For years, coral reefs have faced threats from climate change and human encroachment, but many experts say the biggest problem is just how little we know about the reefs change from year to year. A panorama project called the Catlin Global Reef Record wants to fix that, taking inspiration from Google Maps to create a living portrait of the reefs that will allow scientists to track threats like bleaching or algae growth. In a little over a month, the project has logged more than 40,000 panoramas, all of which are available to the public through the project website.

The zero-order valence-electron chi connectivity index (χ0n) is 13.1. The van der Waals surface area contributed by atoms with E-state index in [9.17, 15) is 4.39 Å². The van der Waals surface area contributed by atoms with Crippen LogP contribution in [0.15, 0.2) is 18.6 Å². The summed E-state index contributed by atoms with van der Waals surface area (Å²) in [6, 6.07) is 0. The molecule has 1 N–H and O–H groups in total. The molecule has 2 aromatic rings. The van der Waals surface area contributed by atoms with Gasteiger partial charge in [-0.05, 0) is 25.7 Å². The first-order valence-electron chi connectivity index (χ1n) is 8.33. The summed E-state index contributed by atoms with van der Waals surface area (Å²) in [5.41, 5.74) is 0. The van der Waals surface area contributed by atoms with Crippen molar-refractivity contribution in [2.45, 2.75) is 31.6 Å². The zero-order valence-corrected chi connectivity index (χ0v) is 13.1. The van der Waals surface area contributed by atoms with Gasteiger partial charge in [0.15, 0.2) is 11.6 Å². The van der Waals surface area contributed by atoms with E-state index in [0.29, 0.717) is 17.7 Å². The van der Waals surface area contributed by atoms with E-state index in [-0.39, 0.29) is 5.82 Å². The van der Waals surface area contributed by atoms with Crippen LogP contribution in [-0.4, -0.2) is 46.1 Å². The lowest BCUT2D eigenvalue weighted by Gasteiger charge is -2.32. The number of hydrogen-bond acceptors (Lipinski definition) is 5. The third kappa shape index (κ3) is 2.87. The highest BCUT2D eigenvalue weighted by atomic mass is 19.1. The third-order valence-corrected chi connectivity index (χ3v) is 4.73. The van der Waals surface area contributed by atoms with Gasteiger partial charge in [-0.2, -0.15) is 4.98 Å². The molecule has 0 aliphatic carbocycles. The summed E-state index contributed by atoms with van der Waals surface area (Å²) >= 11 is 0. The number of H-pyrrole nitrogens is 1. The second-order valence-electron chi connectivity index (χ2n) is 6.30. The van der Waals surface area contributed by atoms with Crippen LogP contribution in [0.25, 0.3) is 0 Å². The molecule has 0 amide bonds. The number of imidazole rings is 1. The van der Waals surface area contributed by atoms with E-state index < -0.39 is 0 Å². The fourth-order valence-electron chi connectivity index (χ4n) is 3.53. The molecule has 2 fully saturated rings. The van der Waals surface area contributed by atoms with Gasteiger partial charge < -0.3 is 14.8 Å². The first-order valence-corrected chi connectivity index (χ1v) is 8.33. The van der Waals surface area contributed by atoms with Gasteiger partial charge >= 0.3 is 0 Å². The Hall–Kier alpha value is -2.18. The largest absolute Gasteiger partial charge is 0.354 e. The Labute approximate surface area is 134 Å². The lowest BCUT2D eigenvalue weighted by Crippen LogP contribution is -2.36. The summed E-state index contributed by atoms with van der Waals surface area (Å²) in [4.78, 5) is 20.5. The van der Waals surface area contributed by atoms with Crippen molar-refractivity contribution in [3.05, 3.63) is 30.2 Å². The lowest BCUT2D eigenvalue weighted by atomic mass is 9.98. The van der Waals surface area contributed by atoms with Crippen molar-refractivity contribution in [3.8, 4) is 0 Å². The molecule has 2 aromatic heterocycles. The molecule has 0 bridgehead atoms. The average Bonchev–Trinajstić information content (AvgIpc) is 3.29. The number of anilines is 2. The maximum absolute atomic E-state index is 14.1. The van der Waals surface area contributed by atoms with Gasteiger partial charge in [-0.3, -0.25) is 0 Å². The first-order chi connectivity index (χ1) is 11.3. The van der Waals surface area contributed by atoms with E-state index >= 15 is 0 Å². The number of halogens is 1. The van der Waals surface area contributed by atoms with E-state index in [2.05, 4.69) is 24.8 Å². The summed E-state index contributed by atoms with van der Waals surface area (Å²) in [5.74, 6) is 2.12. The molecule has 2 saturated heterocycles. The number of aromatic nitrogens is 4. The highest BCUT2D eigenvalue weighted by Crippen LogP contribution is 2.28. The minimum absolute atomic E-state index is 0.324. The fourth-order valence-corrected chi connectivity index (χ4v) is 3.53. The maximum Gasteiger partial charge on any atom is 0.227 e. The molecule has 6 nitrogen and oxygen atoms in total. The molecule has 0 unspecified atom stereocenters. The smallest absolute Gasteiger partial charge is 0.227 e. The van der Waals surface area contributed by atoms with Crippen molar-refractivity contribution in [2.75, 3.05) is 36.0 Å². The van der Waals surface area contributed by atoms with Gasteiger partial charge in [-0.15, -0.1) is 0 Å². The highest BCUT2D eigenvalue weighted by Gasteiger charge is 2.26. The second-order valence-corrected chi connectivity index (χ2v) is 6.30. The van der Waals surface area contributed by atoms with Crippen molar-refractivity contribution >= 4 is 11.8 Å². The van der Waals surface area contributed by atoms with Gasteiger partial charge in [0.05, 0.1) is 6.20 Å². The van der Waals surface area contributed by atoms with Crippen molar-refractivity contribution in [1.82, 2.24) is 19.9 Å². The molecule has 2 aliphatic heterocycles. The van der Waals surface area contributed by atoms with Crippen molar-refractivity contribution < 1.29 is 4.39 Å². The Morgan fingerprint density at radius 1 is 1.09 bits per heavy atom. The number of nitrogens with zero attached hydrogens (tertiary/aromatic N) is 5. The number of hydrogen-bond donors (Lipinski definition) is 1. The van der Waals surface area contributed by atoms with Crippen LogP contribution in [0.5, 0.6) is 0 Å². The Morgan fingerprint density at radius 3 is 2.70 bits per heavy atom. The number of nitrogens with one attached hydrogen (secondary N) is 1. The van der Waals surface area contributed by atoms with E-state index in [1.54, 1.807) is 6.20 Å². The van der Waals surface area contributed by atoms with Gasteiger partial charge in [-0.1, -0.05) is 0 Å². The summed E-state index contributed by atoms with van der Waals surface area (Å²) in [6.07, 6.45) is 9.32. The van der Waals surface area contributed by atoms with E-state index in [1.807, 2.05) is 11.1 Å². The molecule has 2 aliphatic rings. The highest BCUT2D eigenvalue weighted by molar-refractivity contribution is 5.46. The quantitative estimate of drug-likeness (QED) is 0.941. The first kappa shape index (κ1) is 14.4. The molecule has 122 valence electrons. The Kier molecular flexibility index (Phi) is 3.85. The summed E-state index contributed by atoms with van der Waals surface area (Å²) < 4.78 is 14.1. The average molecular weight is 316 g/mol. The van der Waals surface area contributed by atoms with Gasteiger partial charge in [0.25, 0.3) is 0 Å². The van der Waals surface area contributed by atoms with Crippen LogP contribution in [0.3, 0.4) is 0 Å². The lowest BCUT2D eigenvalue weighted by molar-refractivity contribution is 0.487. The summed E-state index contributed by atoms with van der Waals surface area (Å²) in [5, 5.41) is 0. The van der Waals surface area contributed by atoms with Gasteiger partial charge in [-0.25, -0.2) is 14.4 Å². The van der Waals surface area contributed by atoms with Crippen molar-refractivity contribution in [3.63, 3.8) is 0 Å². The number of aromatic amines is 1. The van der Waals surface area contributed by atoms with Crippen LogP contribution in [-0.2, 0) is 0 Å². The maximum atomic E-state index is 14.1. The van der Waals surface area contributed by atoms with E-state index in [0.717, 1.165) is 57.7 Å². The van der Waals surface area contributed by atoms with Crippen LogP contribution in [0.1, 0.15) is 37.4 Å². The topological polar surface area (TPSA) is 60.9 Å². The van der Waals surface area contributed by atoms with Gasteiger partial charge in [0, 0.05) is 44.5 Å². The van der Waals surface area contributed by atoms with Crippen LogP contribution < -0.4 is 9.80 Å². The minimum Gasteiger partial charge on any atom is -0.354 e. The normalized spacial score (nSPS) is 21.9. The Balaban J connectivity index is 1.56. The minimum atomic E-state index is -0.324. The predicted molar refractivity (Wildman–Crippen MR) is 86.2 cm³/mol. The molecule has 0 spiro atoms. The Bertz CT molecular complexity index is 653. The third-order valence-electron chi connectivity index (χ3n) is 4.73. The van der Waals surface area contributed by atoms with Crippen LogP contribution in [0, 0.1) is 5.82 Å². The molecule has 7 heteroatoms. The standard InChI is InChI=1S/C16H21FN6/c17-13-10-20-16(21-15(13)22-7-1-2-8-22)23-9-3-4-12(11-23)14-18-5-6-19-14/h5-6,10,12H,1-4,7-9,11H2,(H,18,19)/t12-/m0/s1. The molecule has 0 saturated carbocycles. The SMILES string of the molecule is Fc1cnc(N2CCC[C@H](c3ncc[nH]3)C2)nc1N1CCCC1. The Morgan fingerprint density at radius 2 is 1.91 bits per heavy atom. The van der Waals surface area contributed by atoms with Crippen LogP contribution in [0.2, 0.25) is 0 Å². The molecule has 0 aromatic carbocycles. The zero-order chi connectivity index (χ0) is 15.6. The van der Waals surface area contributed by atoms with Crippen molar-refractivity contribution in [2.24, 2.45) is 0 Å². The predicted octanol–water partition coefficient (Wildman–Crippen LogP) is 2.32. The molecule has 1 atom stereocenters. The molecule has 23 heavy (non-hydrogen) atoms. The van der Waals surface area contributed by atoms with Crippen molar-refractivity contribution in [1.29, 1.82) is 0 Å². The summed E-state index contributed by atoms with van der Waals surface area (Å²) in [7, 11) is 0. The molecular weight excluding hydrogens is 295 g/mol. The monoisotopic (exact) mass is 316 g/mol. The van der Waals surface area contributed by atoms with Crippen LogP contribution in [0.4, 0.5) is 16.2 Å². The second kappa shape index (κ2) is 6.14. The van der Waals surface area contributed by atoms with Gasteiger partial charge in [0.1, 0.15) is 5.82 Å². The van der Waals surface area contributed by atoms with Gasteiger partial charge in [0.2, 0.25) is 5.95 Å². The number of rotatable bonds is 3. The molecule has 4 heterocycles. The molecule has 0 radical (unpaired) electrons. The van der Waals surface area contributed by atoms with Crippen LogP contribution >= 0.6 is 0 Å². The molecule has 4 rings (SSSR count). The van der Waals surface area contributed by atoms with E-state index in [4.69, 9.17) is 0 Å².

The core of the project is the Catlin Seaview SVII camera, a panoramic rig designed and built specifically for the Reef Record. Controlled by a built-in Android tablet, the camera is set to take full-panorama images at three second intervals, geotagging each picture with a reading from its GPS unit. When researchers return for a second look after a few months, the GPS will direct them to the same spot, allowing for a comprehensive comparison of the two matched photos. That will give marine biologists valuable research data, but project leaders also hope that by posting the photos online, they can drive home the precarious state of coral reefs to the broader public. As the website says, "The record is not just for scientists. It is for everyone, from policymakers to the general public."